A proposal for an epistemically diverse curriculum for South African higher education in the 21st Century

  • K Luckett University of Natal


I begin this article by taking stock of international trends which impact on the higher education curriculum. I then briefly assess the South African responses to these challenges in the light of recent curriculum reforms. In particular, I attempt to assess the gains made for curriculum development in South African higher education by the imposition of the SAQA interim registration requirements and the outcomes-based method of curriculum design. I also note the gaps not addressed by the SAQA reforms and suggest that the SAQA reforms lay the HE curriculum open to the global trends of the instrumentalisation and marketisation of knowledge. I also address two other internal epistemological challenges to the HE curriculum, namely post-modernism and scientism. I then propose an epistemically diverse curriculum in which four ways of knowing and learning are developed for all HE curricula. These are the traditional cognitive learning of propositional knowledge; learning by doing for the application of disciplinary knowledge; learning experientially and fourthly developing epistemic cognition so as to be able to think reflexively and contextually about one's learning. I suggest that such a curriculum could address both the local and global dimensions of a higher education curriculum and hold a necessary balance between Mode 1 and 2 knowledge production. Furthermore, I believe that one of the central educational challenges currently facing HE practitioners is the integration of the various desirable generic skills into a traditionally content-based curriculum. I suggest that, if learners are introduced to all four ways of knowing and learning, these generic skills (both transferable and transferring skills) can be appropriately integrated into the HE curriculum. The article concludes by considering some of the key issues involved in implementing an epistemically diverse curriculum.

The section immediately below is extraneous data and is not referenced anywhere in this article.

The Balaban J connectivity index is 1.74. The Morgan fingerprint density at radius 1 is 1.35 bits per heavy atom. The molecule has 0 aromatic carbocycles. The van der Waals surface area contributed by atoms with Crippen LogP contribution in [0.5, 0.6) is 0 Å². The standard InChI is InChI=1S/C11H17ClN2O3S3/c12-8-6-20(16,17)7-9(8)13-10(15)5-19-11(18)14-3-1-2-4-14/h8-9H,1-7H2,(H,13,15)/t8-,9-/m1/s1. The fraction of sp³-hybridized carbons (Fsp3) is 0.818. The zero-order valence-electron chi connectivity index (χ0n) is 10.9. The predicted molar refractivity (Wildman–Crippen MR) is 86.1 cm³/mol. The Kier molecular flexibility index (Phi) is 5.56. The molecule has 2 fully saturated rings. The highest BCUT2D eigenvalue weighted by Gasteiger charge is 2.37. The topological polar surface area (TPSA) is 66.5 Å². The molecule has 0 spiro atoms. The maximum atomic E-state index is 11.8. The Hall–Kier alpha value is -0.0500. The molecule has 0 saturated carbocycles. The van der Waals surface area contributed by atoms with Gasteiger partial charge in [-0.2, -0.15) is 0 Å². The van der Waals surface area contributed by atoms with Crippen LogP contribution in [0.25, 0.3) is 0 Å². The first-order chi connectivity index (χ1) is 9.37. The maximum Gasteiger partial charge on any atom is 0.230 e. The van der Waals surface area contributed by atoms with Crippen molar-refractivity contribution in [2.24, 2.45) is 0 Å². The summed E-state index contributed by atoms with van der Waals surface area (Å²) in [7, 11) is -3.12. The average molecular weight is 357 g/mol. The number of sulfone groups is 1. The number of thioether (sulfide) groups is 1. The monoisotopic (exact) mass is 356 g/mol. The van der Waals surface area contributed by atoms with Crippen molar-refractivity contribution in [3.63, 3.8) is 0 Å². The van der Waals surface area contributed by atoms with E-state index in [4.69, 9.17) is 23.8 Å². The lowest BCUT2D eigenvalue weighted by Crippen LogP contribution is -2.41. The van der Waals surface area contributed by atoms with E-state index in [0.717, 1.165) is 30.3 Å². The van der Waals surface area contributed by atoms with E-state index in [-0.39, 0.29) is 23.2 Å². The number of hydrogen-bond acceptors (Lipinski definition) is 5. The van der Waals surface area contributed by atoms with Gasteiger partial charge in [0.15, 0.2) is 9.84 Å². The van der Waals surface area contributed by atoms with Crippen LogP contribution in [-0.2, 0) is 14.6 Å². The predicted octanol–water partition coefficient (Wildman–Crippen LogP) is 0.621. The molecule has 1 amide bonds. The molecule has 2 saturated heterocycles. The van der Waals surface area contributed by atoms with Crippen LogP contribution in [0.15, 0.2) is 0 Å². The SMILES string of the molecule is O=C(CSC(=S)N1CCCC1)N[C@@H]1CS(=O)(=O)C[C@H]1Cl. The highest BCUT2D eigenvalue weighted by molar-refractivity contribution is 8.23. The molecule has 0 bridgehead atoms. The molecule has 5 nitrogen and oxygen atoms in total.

South African Journal of Higher Education Vol.15(2) 2001:49-61

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eISSN: 1011-3487